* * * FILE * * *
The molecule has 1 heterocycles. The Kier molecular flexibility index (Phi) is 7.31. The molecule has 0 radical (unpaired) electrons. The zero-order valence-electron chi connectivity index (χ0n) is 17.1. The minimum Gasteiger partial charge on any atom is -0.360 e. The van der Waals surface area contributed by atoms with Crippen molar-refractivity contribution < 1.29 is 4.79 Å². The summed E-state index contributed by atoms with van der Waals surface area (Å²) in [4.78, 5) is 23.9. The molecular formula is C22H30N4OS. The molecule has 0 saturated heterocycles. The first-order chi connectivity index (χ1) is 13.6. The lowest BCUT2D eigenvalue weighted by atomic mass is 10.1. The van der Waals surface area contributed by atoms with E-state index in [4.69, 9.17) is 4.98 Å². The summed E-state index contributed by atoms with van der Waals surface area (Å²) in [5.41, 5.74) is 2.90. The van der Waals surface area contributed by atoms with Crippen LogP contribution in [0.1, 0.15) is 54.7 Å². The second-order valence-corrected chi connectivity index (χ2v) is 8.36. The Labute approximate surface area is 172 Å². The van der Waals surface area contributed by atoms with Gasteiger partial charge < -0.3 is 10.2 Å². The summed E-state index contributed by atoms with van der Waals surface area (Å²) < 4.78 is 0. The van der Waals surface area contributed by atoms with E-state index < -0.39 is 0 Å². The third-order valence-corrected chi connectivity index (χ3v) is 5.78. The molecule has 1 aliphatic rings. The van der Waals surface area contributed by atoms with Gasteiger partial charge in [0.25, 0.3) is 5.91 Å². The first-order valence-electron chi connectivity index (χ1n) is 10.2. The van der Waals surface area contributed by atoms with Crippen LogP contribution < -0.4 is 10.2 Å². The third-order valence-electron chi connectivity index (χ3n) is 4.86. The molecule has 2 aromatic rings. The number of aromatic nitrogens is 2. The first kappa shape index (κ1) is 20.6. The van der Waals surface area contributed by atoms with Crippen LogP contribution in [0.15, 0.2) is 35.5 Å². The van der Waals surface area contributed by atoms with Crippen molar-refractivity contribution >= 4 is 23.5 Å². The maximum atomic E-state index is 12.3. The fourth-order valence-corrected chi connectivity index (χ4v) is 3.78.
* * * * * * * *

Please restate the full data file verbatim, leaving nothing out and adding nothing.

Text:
The molecule has 1 heterocycles. The Kier molecular flexibility index (Phi) is 7.31. The molecule has 0 radical (unpaired) electrons. The zero-order valence-electron chi connectivity index (χ0n) is 17.1. The minimum Gasteiger partial charge on any atom is -0.360 e. The van der Waals surface area contributed by atoms with Crippen molar-refractivity contribution < 1.29 is 4.79 Å². The summed E-state index contributed by atoms with van der Waals surface area (Å²) in [4.78, 5) is 23.9. The molecular formula is C22H30N4OS. The molecule has 0 saturated heterocycles. The first-order chi connectivity index (χ1) is 13.6. The lowest BCUT2D eigenvalue weighted by atomic mass is 10.1. The van der Waals surface area contributed by atoms with E-state index in [4.69, 9.17) is 4.98 Å². The summed E-state index contributed by atoms with van der Waals surface area (Å²) in [5.41, 5.74) is 2.90. The van der Waals surface area contributed by atoms with Crippen LogP contribution in [0.1, 0.15) is 54.7 Å². The second-order valence-corrected chi connectivity index (χ2v) is 8.36. The Labute approximate surface area is 172 Å². The van der Waals surface area contributed by atoms with Gasteiger partial charge < -0.3 is 10.2 Å². The summed E-state index contributed by atoms with van der Waals surface area (Å²) < 4.78 is 0. The van der Waals surface area contributed by atoms with E-state index < -0.39 is 0 Å². The third-order valence-corrected chi connectivity index (χ3v) is 5.78. The molecule has 1 aliphatic rings. The van der Waals surface area contributed by atoms with Gasteiger partial charge in [0.25, 0.3) is 5.91 Å². The first-order valence-electron chi connectivity index (χ1n) is 10.2. The van der Waals surface area contributed by atoms with Crippen LogP contribution < -0.4 is 10.2 Å². The third-order valence-electron chi connectivity index (χ3n) is 4.86. The molecule has 2 aromatic rings. The number of aromatic nitrogens is 2. The first kappa shape index (κ1) is 20.6. The van der Waals surface area contributed by atoms with Crippen LogP contribution in [0.15, 0.2) is 35.5 Å². The van der Waals surface area contributed by atoms with Crippen molar-refractivity contribution >= 4 is 23.5 Å². The maximum atomic E-state index is 12.3. The fourth-order valence-corrected chi connectivity index (χ4v) is 3.78.